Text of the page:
At the beginning of the 2004-05 season both Middlebury College and New England College had to be feeling good about their respective starting goaltending situations. For Middlebury, last season’s first-half starter, Yen I-Chen was returning with impressive statistics and an equally impressive record. Despite the loss of senior Marc Scheuer, Chen had played well during his first two seasons and looked to build on that success entering his senior season. For New England College, all-league goaltender Michael Shimek was returning for his senior season with the Pilgrims and expectations revolved around the consistently outstanding play he provided to Tom Carroll’s team during his first three seasons as the starter.
And then came the season …
Both goaltenders played well in spurts but inconsistent play both in goal and up front had coaches looking to “jump start” their teams to a higher level of play. A change in goalies for both Middlebury and NEC saw the emergence of two unknown goaltenders to backstop their teams through the second half of the regular season, conference playoffs, NCAA quarterfinals and now, against each other in the second national semifinal on Friday night.
Sophomore Scott Gray has had an outstanding season for the Pilgrims and has been instrumental in their success in the second half the season. Playing in 20 games this season, Gray has posted a solid 2.70 goals against average and .922 save percentage while going 15-4-0 for the Pilgrims. “We have three solid goaltenders,” said NEC coach Tom Carroll. “Scott really stepped up and took advantage of his opportunity to play. He has been very solid and consistent for us this season and has taken his game to a new level during the playoff stretch.”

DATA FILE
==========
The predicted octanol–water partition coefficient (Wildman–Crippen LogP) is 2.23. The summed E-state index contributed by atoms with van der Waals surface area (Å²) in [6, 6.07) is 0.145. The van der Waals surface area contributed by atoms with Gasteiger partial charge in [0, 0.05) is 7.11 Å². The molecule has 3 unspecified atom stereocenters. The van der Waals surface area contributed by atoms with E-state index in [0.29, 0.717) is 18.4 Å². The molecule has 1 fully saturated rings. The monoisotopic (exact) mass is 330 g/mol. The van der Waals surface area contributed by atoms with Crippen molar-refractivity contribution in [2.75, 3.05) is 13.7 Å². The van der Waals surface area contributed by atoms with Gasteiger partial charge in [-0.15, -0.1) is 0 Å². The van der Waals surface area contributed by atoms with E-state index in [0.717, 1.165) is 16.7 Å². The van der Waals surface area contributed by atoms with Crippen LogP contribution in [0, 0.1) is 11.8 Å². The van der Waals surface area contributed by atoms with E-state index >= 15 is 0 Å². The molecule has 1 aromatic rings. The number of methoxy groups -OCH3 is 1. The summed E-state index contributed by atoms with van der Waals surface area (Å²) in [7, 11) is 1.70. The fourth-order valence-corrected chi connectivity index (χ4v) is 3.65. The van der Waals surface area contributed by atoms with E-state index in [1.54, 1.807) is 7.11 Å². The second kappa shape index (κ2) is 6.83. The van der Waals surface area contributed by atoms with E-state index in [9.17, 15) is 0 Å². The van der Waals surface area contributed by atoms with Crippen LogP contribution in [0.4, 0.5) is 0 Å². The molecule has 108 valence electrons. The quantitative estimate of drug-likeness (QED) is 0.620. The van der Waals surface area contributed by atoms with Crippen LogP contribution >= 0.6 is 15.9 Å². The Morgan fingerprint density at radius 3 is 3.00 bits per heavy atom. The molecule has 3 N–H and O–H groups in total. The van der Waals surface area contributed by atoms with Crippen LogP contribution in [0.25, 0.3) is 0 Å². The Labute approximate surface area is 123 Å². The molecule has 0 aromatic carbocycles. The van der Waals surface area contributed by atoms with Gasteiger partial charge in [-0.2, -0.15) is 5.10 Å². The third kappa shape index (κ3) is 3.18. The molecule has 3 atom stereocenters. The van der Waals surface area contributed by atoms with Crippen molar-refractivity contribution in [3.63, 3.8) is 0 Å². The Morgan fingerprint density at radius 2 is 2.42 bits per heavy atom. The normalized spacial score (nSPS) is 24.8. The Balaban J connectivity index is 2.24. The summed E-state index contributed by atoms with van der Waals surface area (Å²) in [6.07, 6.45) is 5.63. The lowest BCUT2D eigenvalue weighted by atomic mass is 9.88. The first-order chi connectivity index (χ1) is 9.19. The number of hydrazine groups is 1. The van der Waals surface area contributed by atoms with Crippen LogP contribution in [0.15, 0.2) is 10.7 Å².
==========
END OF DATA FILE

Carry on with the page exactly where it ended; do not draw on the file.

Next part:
Gray’s play has also garnered compliments from opposing coaches as well. Babson coach Jamie Rice, whose team lost in the ECAC East championship game to New England College, though Gray’s play, was the difference in the outcome of the game. “That probably was the best goaltending performance we had seen all season,” said Rice. “He came up with some huge saves to keep us down and didn’t give us a chance to get back into the contest.”
Playing in any contest other than a B squad game for Middlebury was not exactly what freshman goalie Ross Cherry expected to have happen this season. With Chen returning and junior Mark Spadaccini recovered from recurrent back problems, Cherry expected to tune his game in practice as well as B team games. Then came an awful stretch for the Panthers in mid-January and Cherry was thrust into the starting spotlight to see what he could do. All he has done is go 8-1-2 in his first eleven games with a goals against average of 1.72 and .941 save percentage. Assistant coach Chris LaPerle, who coached Cherry during his six B team games and now has seen him flourish with the defending national champions, notes his strong fundamental play. “Ross absolutely has been a difference maker for this team. The guys have adapted well to playing in front of a new guy and Ross likes playing for the guys out front,” LaPerle said. “He probably took a big step in his development in getting through the NESCAC playoffs and was solid in our win over Curry.”
While neither Gray nor Cherry probably thought they would be playing in the D-III Frozen Four as the starting goaltender for their team, both have a chance to take their team where everyone dreamed of being back in the fall — the national championship game.